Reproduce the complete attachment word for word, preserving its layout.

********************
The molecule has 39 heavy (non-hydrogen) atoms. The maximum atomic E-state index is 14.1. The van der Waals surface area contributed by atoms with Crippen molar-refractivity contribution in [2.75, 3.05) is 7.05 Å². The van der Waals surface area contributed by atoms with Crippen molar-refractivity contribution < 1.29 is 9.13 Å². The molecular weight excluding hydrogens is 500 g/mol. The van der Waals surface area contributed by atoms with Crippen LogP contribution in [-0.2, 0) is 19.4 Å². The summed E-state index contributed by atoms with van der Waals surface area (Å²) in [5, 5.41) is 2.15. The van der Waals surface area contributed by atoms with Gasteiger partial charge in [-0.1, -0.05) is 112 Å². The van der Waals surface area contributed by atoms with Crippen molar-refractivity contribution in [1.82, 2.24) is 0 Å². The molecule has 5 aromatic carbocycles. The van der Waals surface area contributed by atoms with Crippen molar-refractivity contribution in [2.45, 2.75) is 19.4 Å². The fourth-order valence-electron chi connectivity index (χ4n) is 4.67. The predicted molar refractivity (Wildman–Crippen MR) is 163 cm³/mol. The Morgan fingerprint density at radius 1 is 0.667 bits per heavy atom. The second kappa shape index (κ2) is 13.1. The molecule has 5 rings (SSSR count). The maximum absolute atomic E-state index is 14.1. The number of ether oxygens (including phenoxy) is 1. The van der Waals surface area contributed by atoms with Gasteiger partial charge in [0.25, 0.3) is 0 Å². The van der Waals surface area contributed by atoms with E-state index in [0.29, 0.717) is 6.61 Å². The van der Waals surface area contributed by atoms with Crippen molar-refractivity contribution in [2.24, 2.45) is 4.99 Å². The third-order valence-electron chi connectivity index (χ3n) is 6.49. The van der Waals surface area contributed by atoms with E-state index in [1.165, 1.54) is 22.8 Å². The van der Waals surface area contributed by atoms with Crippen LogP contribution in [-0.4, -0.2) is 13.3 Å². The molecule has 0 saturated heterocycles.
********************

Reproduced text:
The molecule has 39 heavy (non-hydrogen) atoms. The maximum atomic E-state index is 14.1. The van der Waals surface area contributed by atoms with Crippen molar-refractivity contribution in [2.75, 3.05) is 7.05 Å². The van der Waals surface area contributed by atoms with Crippen molar-refractivity contribution < 1.29 is 9.13 Å². The molecular weight excluding hydrogens is 500 g/mol. The van der Waals surface area contributed by atoms with Crippen LogP contribution in [-0.2, 0) is 19.4 Å². The summed E-state index contributed by atoms with van der Waals surface area (Å²) in [5, 5.41) is 2.15. The van der Waals surface area contributed by atoms with Gasteiger partial charge in [-0.1, -0.05) is 112 Å². The van der Waals surface area contributed by atoms with Crippen molar-refractivity contribution in [1.82, 2.24) is 0 Å². The molecule has 5 aromatic carbocycles. The van der Waals surface area contributed by atoms with Crippen molar-refractivity contribution in [2.45, 2.75) is 19.4 Å². The fourth-order valence-electron chi connectivity index (χ4n) is 4.67. The predicted molar refractivity (Wildman–Crippen MR) is 163 cm³/mol. The Morgan fingerprint density at radius 1 is 0.667 bits per heavy atom. The second kappa shape index (κ2) is 13.1. The molecule has 5 rings (SSSR count). The maximum absolute atomic E-state index is 14.1. The number of ether oxygens (including phenoxy) is 1. The van der Waals surface area contributed by atoms with Gasteiger partial charge in [0.25, 0.3) is 0 Å². The van der Waals surface area contributed by atoms with E-state index in [0.29, 0.717) is 6.61 Å². The van der Waals surface area contributed by atoms with Crippen molar-refractivity contribution in [2.24, 2.45) is 4.99 Å². The third-order valence-electron chi connectivity index (χ3n) is 6.49. The van der Waals surface area contributed by atoms with E-state index in [1.165, 1.54) is 22.8 Å². The van der Waals surface area contributed by atoms with Crippen LogP contribution in [-0.4, -0.2) is 13.3 Å². The molecule has 0 saturated heterocycles.